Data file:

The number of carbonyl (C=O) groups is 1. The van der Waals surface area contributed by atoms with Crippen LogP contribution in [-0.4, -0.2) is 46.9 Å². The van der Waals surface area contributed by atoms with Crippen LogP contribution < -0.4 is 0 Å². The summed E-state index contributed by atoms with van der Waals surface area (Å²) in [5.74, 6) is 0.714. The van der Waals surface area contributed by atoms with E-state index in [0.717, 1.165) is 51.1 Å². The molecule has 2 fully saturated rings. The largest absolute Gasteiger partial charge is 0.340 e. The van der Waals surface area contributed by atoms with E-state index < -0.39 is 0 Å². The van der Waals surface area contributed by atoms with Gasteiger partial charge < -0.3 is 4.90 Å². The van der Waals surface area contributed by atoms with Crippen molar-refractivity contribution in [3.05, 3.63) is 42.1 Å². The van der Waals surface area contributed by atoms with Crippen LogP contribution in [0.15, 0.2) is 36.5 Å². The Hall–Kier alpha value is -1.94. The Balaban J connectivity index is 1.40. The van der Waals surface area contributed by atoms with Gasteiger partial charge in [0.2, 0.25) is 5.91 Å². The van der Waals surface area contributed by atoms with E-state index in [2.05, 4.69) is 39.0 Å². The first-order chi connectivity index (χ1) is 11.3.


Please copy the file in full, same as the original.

The number of carbonyl (C=O) groups is 1. The van der Waals surface area contributed by atoms with Crippen LogP contribution in [-0.4, -0.2) is 46.9 Å². The van der Waals surface area contributed by atoms with Crippen LogP contribution < -0.4 is 0 Å². The summed E-state index contributed by atoms with van der Waals surface area (Å²) in [5.74, 6) is 0.714. The van der Waals surface area contributed by atoms with E-state index in [0.717, 1.165) is 51.1 Å². The molecule has 2 fully saturated rings. The largest absolute Gasteiger partial charge is 0.340 e. The van der Waals surface area contributed by atoms with E-state index < -0.39 is 0 Å². The van der Waals surface area contributed by atoms with Gasteiger partial charge < -0.3 is 4.90 Å². The van der Waals surface area contributed by atoms with Crippen molar-refractivity contribution in [3.05, 3.63) is 42.1 Å². The van der Waals surface area contributed by atoms with Crippen LogP contribution in [0.15, 0.2) is 36.5 Å². The Hall–Kier alpha value is -1.94. The Balaban J connectivity index is 1.40. The van der Waals surface area contributed by atoms with Gasteiger partial charge in [0.2, 0.25) is 5.91 Å². The van der Waals surface area contributed by atoms with E-state index in [2.05, 4.69) is 39.0 Å². The first-order chi connectivity index (χ1) is 11.3.